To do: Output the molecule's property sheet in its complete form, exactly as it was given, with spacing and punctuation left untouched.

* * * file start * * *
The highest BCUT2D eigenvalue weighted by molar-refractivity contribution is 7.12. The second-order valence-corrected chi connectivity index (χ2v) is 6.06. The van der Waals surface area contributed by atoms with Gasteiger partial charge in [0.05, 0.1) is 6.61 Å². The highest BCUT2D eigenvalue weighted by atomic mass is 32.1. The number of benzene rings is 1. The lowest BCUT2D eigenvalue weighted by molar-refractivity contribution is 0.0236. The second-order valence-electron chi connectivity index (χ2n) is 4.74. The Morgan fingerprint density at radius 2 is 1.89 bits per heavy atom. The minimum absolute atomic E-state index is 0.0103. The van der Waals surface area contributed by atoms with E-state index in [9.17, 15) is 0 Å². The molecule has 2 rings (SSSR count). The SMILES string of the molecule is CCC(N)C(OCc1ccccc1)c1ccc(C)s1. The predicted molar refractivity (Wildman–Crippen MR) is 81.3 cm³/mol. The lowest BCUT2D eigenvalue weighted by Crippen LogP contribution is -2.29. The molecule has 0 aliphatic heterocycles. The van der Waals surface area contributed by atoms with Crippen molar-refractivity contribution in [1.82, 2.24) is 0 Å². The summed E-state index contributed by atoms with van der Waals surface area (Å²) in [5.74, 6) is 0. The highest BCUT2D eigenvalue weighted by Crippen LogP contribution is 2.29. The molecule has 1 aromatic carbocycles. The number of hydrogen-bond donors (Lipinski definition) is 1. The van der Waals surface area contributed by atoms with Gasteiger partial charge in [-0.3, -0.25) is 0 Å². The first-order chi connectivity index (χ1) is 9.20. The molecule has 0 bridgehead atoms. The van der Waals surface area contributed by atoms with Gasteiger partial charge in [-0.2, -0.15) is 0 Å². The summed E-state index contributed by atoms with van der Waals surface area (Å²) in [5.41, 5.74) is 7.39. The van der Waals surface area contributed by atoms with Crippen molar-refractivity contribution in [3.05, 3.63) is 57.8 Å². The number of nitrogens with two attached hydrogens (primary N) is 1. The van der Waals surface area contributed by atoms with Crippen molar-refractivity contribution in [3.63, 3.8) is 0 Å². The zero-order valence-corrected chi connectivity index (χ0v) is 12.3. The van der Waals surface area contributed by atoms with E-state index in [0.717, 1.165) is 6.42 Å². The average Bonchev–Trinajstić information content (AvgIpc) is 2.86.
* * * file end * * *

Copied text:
The highest BCUT2D eigenvalue weighted by molar-refractivity contribution is 7.12. The second-order valence-corrected chi connectivity index (χ2v) is 6.06. The van der Waals surface area contributed by atoms with Gasteiger partial charge in [0.05, 0.1) is 6.61 Å². The highest BCUT2D eigenvalue weighted by atomic mass is 32.1. The number of benzene rings is 1. The lowest BCUT2D eigenvalue weighted by molar-refractivity contribution is 0.0236. The second-order valence-electron chi connectivity index (χ2n) is 4.74. The Morgan fingerprint density at radius 2 is 1.89 bits per heavy atom. The minimum absolute atomic E-state index is 0.0103. The van der Waals surface area contributed by atoms with E-state index in [9.17, 15) is 0 Å². The molecule has 2 rings (SSSR count). The SMILES string of the molecule is CCC(N)C(OCc1ccccc1)c1ccc(C)s1. The predicted molar refractivity (Wildman–Crippen MR) is 81.3 cm³/mol. The lowest BCUT2D eigenvalue weighted by Crippen LogP contribution is -2.29. The molecule has 0 aliphatic heterocycles. The van der Waals surface area contributed by atoms with Crippen molar-refractivity contribution in [1.82, 2.24) is 0 Å². The summed E-state index contributed by atoms with van der Waals surface area (Å²) in [5.74, 6) is 0. The highest BCUT2D eigenvalue weighted by Crippen LogP contribution is 2.29. The molecule has 1 aromatic carbocycles. The number of hydrogen-bond donors (Lipinski definition) is 1. The van der Waals surface area contributed by atoms with Gasteiger partial charge in [-0.3, -0.25) is 0 Å². The first-order chi connectivity index (χ1) is 9.20. The molecule has 0 bridgehead atoms. The van der Waals surface area contributed by atoms with Gasteiger partial charge in [-0.2, -0.15) is 0 Å². The summed E-state index contributed by atoms with van der Waals surface area (Å²) in [5.41, 5.74) is 7.39. The van der Waals surface area contributed by atoms with Crippen molar-refractivity contribution in [3.05, 3.63) is 57.8 Å². The number of nitrogens with two attached hydrogens (primary N) is 1. The van der Waals surface area contributed by atoms with Crippen molar-refractivity contribution in [3.63, 3.8) is 0 Å². The zero-order valence-corrected chi connectivity index (χ0v) is 12.3. The van der Waals surface area contributed by atoms with E-state index in [0.717, 1.165) is 6.42 Å². The average Bonchev–Trinajstić information content (AvgIpc) is 2.86.